In Conversation: Ross Wignall, 2010

Interviewee: Ross Wignall

Date:of Interview  26 July 2010.

Ross was born in 1979 and first moved to Brighton in 2006.Cinema going is a very important aspect to Ross’ life.Ross tends to go to the cinema every year on his birthday – often on his own. His taste in films means that he will often go to the cinema on his own, treating himself to a bag of Minstrels. However, he enjoys viewing other films with a group of friends.He first became aware of the Duke of York’s when he visited friends in Brighton in 2003-4. He can’t remember what he saw but he does remember the legs and being amazed by the building, the period detail, and the range of films on show.The Duke of York’s was one of the deciding factors in his move to Brighton from London.He describes the London Road area and Preston Circus as it is today. When he first moved to Brighton one of his regular ‘events’ would be to charity shop in the area and then watch a film at the Duke of York’s.

Ross: I was surprised by how small the lobby was and how they fit so many people in there, it was pretty amazing. But at the same time, I liked the feeling of going through those doors, it was like stepping back in time, going to sort of a ballroom or something. And everything’s kind of, you know, it’s small, everything’s compact, you can see everything, you can see the kind of, the popcorn up in front of you as you walk in, and it’s a place that’s just got movie posters everywhere, so it’s just like, and I love that, I love that feeling of seeing films from all different eras, it sort of shows the history of the place, it makes people like me, you know, you wanna kind of get involved because that’s your, that’s your history as well, you know, that’s your, kind of, past right there. It had that kind of emotional effect I suppose. And then when you go to the actual auditorium, it’s a pretty special place actually, it’s unlike any other cinema and I’ve been to a lot of cinemas in the UK, a lot of little different ones, I like to kind of go there, but it’s got a kind of special vibe because it’s got such a high vaulted ceiling. The way the seats are laid out, and the kind of Art Deco frame of the screen. And it’s a bit like you’d see movies about movies in the past, obviously I haven’t been to the cinema, but, kind of old Woody Allen films or something where they go to the movies and see like it’s exactly the same, so there’s kind of nice things like that.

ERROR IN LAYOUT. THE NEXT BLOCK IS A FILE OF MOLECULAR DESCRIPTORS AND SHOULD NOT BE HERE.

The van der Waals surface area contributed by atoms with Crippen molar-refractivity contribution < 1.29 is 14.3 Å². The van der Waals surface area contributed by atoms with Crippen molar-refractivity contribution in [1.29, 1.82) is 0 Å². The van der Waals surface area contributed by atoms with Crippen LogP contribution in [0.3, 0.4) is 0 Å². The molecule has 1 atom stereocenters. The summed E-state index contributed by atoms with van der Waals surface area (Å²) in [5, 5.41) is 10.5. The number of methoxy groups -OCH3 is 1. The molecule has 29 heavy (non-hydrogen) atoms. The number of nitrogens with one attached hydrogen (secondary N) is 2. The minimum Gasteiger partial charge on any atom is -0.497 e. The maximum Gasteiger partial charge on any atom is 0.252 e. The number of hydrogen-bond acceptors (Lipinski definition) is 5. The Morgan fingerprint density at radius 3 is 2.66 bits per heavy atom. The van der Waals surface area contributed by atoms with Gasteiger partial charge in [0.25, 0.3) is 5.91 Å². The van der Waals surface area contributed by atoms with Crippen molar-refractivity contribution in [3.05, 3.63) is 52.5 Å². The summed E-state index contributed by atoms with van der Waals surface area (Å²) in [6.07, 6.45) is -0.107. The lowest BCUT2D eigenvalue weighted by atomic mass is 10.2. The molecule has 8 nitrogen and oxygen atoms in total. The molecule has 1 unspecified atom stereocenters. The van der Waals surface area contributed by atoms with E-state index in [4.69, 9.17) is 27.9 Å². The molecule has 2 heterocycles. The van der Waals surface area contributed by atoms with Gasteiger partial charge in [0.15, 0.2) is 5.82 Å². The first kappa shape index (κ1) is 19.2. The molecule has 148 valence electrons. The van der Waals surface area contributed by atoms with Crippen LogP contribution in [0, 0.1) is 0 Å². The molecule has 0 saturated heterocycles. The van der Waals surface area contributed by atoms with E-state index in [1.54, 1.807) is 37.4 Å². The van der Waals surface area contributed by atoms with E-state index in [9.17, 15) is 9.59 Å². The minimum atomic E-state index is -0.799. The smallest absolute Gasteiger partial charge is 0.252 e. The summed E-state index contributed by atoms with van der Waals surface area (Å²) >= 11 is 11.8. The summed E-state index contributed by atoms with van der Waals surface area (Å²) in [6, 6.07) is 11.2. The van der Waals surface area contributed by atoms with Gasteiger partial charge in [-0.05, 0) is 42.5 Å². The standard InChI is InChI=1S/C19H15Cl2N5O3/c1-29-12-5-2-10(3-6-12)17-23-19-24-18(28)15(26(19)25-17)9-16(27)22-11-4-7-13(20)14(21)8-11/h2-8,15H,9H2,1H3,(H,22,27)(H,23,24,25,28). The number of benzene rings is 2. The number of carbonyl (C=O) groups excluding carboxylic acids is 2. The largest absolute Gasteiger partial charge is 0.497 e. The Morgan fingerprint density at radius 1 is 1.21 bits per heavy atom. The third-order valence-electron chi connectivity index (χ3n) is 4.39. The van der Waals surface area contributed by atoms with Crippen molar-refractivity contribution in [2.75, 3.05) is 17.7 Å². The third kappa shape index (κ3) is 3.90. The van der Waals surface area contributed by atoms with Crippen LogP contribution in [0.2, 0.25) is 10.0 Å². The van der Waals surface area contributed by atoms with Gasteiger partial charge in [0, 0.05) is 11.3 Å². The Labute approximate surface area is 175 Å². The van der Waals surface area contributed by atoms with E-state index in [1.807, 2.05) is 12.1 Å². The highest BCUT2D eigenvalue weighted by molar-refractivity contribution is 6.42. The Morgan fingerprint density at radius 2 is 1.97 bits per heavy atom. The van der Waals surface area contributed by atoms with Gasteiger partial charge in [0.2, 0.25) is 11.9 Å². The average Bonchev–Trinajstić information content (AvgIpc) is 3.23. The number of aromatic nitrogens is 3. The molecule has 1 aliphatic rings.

Vaska: And can you describe what kind of seats there are? You said that the seating is interesting, kind of the arrangement, in what way?

Ross: Yeah. The way its kind of angled to the screen. So you come in and it’s almost like a slope, it’s almost like a, as you walk in because of the slope, you can see the whole thing, so like literally you can stand in the corner of the Duke of York’s and you can see everyone in there, which is quite unusual in any auditorium, really. Plus you’ve got the balcony behind you so you see those people, which I’ve never been in myself, but, they, you can see, it’s almost like the royal box which is quite nice!

Vaska: Is there a reason you haven’t been up on the balcony?